NAACP–Supported Legislation to Make it Easier For Women To Receive Equal Pay For Equal Work and Correct a Loophole In Pay Discrimination Passes U.S. House In First Week of 111th Congress
THE LILLY LEDBETTER FAIR PAY ACT AND THE PAYCHECK FAIRNESS ACT MUST NOW PASS THE SENATE
One of the first acts of legislative business for the U.S. House of Representatives in the new 111th Congress was to pass, on January 9, 2009, to bills to combat wage discrimination. Specifically, the House passed H.R. 11, the Lilly Ledbetter Fair Pay Act of 2009 by a margin of 247 yeas to 171 nays and then H.R. 12, the Paycheck Fairness Act by a margin of 256 yeas to 163 nays. Both of these bills, which are legislative priorities for the NAACP, passed the House in the 110th Congress but were stalled in the Senate.
On May 29, 2007, the US Supreme Court handed down a problematic decision in Ledbetter v. Goodyear Tire and Rubber Co., in which the Court held that an action for pay discrimination under Title VII of the 1964 Civil Rights Act, which prohibits discrimination based on race, color, religion, national origin or sex must be brought within 180 days of the initial discriminatory pay decision. This means that an individual who is receiving less pay for equal work due to his or her race, ethnic background, gender or age, must file a lawsuit within 180 days of his or her first discriminatory paycheck in order for the suit to be considered by the courts. This ruling ignores the fact that individuals who are receiving less pay often do not realize that they are being discriminated against in the first three months. Nor does it take into account the fact that oftentimes an individual is able to determine discrimination only after several months (and sometimes even years). H.R. 12 addresses the errors of the Supreme Court decision (and to reinstitute the original intent of Congress in the 1964 Civil Rights Act), by mandating that an individual may file a discrimination suit against an employer (or former employer) within 180 days of the end of his or her employment, thereby restoring the ability of victims of pay discrimination to obtain effective remedies.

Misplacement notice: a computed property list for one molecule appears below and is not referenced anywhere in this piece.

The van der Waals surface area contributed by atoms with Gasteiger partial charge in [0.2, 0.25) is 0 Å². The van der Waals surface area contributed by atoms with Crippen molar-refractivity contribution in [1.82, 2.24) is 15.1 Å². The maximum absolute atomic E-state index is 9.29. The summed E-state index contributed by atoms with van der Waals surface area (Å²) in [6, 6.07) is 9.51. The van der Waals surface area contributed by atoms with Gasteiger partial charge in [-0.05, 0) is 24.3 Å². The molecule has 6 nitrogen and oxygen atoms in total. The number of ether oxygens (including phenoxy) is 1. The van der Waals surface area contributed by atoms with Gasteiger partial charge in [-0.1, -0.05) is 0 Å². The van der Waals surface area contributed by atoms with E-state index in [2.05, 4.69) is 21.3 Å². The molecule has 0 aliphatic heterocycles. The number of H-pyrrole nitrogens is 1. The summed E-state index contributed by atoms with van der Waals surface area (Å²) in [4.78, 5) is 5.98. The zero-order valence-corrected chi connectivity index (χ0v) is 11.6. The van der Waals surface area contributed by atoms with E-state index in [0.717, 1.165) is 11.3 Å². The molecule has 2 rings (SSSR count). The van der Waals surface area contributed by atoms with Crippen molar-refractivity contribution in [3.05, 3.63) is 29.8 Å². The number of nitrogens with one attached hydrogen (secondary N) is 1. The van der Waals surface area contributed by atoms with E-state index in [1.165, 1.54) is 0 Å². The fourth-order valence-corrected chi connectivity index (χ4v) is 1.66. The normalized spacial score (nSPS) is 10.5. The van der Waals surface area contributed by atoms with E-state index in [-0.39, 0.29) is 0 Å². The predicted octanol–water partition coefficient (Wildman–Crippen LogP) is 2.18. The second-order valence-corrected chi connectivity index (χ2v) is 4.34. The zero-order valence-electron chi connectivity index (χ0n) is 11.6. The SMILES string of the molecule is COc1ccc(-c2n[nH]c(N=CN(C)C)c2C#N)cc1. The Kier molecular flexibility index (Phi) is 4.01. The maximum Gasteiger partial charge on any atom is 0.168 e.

H.R. 11 would to make it easier for women who are paid less than their male counterparts to bring suits against their employers. Employers seeking to justify unequal pay would have to prove that disparities are job-related and required by business necessity. Workers who win wage discrimination cases could collect compensatory and punitive damages. Together H.R. 11 and H.R. 12 would help to remedy the continuing pay gap; for every dollar made by a Caucasian male in the United States tpday, it is estimated that an African American male makes 79 cents for equal work and a woman makes 77 cents.
We must now urge the U.S. Senate to take up these bills and pass them as quickly as possible so they can be sent to President Obama for his signature.